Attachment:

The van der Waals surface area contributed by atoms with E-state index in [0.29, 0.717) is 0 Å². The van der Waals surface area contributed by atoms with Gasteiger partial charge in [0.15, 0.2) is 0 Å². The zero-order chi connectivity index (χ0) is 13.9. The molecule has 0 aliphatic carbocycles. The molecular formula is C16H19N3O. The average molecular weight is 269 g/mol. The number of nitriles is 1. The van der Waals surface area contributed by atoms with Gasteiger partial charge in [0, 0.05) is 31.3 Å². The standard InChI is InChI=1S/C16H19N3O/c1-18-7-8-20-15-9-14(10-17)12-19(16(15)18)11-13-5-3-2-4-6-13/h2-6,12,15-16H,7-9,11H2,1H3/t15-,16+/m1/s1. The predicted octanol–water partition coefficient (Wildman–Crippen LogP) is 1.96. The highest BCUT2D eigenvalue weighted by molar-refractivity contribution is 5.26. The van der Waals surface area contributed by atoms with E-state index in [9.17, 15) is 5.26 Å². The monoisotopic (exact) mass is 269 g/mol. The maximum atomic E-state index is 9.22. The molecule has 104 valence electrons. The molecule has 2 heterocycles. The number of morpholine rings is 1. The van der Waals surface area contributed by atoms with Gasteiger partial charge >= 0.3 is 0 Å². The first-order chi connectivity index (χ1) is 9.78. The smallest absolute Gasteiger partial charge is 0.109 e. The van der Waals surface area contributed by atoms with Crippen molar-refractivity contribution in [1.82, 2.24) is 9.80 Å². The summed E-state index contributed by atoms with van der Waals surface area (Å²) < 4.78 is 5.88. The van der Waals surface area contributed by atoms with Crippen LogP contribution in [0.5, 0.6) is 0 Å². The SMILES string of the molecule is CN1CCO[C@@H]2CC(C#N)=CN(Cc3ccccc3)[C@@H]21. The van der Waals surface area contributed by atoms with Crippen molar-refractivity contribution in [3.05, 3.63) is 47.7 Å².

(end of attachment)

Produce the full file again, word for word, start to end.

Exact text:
The van der Waals surface area contributed by atoms with E-state index in [0.29, 0.717) is 0 Å². The van der Waals surface area contributed by atoms with Gasteiger partial charge in [0.15, 0.2) is 0 Å². The zero-order chi connectivity index (χ0) is 13.9. The molecule has 0 aliphatic carbocycles. The molecular formula is C16H19N3O. The average molecular weight is 269 g/mol. The number of nitriles is 1. The van der Waals surface area contributed by atoms with Gasteiger partial charge in [0, 0.05) is 31.3 Å². The standard InChI is InChI=1S/C16H19N3O/c1-18-7-8-20-15-9-14(10-17)12-19(16(15)18)11-13-5-3-2-4-6-13/h2-6,12,15-16H,7-9,11H2,1H3/t15-,16+/m1/s1. The predicted octanol–water partition coefficient (Wildman–Crippen LogP) is 1.96. The highest BCUT2D eigenvalue weighted by molar-refractivity contribution is 5.26. The van der Waals surface area contributed by atoms with E-state index in [9.17, 15) is 5.26 Å². The monoisotopic (exact) mass is 269 g/mol. The maximum atomic E-state index is 9.22. The molecule has 104 valence electrons. The molecule has 2 heterocycles. The number of morpholine rings is 1. The van der Waals surface area contributed by atoms with Gasteiger partial charge >= 0.3 is 0 Å². The first-order chi connectivity index (χ1) is 9.78. The smallest absolute Gasteiger partial charge is 0.109 e. The van der Waals surface area contributed by atoms with Crippen molar-refractivity contribution in [1.82, 2.24) is 9.80 Å². The summed E-state index contributed by atoms with van der Waals surface area (Å²) < 4.78 is 5.88. The van der Waals surface area contributed by atoms with Crippen LogP contribution in [0.5, 0.6) is 0 Å². The SMILES string of the molecule is CN1CCO[C@@H]2CC(C#N)=CN(Cc3ccccc3)[C@@H]21. The van der Waals surface area contributed by atoms with Crippen molar-refractivity contribution in [3.05, 3.63) is 47.7 Å².